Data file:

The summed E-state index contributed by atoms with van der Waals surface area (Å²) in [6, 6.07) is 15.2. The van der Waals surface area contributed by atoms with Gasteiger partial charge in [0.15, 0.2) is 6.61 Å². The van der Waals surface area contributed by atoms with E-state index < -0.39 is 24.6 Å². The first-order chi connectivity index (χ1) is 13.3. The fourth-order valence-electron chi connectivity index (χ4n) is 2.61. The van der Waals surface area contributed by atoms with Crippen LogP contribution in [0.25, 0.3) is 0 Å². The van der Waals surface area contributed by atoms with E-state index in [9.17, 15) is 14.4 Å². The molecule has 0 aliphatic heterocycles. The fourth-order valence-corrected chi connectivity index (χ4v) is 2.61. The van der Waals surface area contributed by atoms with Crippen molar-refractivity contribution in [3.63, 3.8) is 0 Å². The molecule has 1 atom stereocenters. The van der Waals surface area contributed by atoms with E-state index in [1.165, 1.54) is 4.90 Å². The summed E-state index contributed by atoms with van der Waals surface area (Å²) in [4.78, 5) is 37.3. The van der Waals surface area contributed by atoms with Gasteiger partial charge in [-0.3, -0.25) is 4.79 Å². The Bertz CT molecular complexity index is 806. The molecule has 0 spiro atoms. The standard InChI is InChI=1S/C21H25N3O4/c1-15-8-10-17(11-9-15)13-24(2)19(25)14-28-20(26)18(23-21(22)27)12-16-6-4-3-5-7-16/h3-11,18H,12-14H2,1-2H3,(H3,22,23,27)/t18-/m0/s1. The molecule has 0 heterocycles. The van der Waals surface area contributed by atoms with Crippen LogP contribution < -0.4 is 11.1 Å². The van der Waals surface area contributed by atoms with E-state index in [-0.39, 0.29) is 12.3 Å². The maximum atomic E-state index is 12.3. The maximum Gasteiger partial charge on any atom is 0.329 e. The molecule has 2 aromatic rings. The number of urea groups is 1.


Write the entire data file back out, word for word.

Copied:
The summed E-state index contributed by atoms with van der Waals surface area (Å²) in [6, 6.07) is 15.2. The van der Waals surface area contributed by atoms with Gasteiger partial charge in [0.15, 0.2) is 6.61 Å². The van der Waals surface area contributed by atoms with E-state index < -0.39 is 24.6 Å². The first-order chi connectivity index (χ1) is 13.3. The fourth-order valence-electron chi connectivity index (χ4n) is 2.61. The van der Waals surface area contributed by atoms with Crippen LogP contribution in [0.25, 0.3) is 0 Å². The van der Waals surface area contributed by atoms with E-state index in [9.17, 15) is 14.4 Å². The molecule has 0 aliphatic heterocycles. The fourth-order valence-corrected chi connectivity index (χ4v) is 2.61. The van der Waals surface area contributed by atoms with Crippen molar-refractivity contribution in [3.63, 3.8) is 0 Å². The molecule has 1 atom stereocenters. The van der Waals surface area contributed by atoms with E-state index in [1.165, 1.54) is 4.90 Å². The summed E-state index contributed by atoms with van der Waals surface area (Å²) in [4.78, 5) is 37.3. The van der Waals surface area contributed by atoms with Gasteiger partial charge in [-0.3, -0.25) is 4.79 Å². The Bertz CT molecular complexity index is 806. The molecule has 0 spiro atoms. The standard InChI is InChI=1S/C21H25N3O4/c1-15-8-10-17(11-9-15)13-24(2)19(25)14-28-20(26)18(23-21(22)27)12-16-6-4-3-5-7-16/h3-11,18H,12-14H2,1-2H3,(H3,22,23,27)/t18-/m0/s1. The molecule has 0 heterocycles. The van der Waals surface area contributed by atoms with Crippen LogP contribution < -0.4 is 11.1 Å². The van der Waals surface area contributed by atoms with E-state index in [-0.39, 0.29) is 12.3 Å². The maximum atomic E-state index is 12.3. The maximum Gasteiger partial charge on any atom is 0.329 e. The molecule has 2 aromatic rings. The number of urea groups is 1.